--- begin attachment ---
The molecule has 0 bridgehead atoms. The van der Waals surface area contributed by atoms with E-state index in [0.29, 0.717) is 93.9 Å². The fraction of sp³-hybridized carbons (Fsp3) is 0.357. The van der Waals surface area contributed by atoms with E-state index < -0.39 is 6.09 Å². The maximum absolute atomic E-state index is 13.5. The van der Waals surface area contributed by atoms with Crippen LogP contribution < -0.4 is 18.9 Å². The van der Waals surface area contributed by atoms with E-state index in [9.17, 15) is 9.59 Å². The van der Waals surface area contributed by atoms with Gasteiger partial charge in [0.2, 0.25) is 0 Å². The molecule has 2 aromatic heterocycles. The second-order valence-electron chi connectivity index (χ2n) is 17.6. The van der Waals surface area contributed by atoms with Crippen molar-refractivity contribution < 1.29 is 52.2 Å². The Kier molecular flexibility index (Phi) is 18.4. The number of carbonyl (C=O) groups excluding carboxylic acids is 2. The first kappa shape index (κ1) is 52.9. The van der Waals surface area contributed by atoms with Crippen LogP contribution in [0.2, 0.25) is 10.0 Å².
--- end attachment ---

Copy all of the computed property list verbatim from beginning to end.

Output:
The molecule has 0 bridgehead atoms. The van der Waals surface area contributed by atoms with E-state index in [0.29, 0.717) is 93.9 Å². The fraction of sp³-hybridized carbons (Fsp3) is 0.357. The van der Waals surface area contributed by atoms with E-state index < -0.39 is 6.09 Å². The maximum absolute atomic E-state index is 13.5. The van der Waals surface area contributed by atoms with Crippen LogP contribution < -0.4 is 18.9 Å². The van der Waals surface area contributed by atoms with E-state index in [9.17, 15) is 9.59 Å². The van der Waals surface area contributed by atoms with Gasteiger partial charge in [0.2, 0.25) is 0 Å². The molecule has 2 aromatic heterocycles. The second-order valence-electron chi connectivity index (χ2n) is 17.6. The van der Waals surface area contributed by atoms with Crippen molar-refractivity contribution < 1.29 is 52.2 Å². The Kier molecular flexibility index (Phi) is 18.4. The number of carbonyl (C=O) groups excluding carboxylic acids is 2. The first kappa shape index (κ1) is 52.9. The van der Waals surface area contributed by atoms with Crippen LogP contribution in [0.2, 0.25) is 10.0 Å².